2. Enter the URL of your server, or the ngrok server you created from the previous section (in my case, it’s: https://5286ee752ef7.ngrok.io/users).
  3. Enable the message.sent checkbox
  4. Click the Save URL button
    Your final result should look something like this:

Time to test out what we have done so far.

In the terminal of your project, type the command npm install to ensure all dependencies are installed.

Finally, run npm start and launch your application so that you can see the inbox you previously created in the Getting Started guide.

Type a message into the conversation, and go back to your terminal to check the logs. Look for the output of  console.log("Message Text: " + message); It should match the text you have typed in.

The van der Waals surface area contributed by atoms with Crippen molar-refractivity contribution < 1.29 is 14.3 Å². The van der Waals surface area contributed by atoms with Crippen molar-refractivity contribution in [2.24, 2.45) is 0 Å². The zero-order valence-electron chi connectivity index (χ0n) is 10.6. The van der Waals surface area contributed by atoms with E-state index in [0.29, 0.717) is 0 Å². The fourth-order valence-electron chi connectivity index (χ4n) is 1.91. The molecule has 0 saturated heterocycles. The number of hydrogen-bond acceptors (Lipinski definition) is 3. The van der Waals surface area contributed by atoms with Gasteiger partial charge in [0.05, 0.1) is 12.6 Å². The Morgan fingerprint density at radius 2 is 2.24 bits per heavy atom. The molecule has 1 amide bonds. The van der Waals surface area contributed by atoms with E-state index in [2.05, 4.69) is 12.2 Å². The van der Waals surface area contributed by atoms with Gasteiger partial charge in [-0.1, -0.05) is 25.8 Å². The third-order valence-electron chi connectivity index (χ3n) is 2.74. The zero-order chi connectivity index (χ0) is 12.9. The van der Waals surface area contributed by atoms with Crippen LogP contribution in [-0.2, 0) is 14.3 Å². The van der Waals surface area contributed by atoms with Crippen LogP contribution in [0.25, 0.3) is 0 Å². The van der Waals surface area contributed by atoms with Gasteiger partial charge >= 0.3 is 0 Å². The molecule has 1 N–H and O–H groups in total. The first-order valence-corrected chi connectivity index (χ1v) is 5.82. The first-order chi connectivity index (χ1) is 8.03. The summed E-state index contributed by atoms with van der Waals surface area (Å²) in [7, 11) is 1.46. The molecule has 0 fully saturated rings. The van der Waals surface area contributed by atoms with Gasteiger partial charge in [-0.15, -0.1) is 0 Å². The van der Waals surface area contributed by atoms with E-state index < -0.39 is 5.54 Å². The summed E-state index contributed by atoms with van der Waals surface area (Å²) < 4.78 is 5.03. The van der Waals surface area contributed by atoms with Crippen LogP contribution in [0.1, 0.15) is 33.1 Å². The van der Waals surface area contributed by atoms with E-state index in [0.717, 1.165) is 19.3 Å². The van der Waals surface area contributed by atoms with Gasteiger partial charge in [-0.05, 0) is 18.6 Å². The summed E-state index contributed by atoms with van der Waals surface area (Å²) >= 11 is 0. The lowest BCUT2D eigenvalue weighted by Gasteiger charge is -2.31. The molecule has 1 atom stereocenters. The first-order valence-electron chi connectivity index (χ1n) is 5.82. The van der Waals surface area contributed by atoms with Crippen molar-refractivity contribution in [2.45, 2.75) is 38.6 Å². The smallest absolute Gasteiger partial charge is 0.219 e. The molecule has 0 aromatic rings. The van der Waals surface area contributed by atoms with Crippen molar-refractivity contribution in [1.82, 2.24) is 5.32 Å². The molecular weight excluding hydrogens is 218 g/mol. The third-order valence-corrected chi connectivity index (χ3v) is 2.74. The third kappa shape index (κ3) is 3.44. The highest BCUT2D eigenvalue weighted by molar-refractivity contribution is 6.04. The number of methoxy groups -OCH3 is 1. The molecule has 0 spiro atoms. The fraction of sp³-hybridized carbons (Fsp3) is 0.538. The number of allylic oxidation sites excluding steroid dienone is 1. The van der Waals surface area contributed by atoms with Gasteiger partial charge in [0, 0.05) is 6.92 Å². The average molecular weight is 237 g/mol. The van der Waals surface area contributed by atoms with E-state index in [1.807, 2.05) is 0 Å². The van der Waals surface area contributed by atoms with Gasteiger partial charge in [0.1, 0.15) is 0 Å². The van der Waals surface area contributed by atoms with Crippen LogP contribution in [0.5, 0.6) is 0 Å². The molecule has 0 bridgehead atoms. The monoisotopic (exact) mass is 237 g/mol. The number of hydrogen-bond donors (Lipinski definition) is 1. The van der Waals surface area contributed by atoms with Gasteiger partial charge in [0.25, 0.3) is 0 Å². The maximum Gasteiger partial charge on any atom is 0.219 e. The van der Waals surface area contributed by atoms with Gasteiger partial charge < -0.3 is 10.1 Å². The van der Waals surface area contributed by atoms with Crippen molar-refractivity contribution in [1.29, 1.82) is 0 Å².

In my case, the logs look like the following snippet:

There you have it, we have successfully used webhooks to receive messages in TalkJS. But how do we send this message to Dialogflow? Let’s find out!

Sending a message to Dialogflow

At this stage, we have the message our user has typed in. This could be a question about a product or service we offer. 

In order to see our Dialogflow response, ensure the text you enter into the TalkJS conversation the same as the training phrase you set up for your intent. In this example, the training phrase of “What is the best Chat API and SDK?” with the response being “TalkJS is the best Chat API and SDK!”. 

To accomplish sending our message to Dialogflow, we must first ensure we are authenticated to do so. 

Authentication for Sending messages to Dialogflow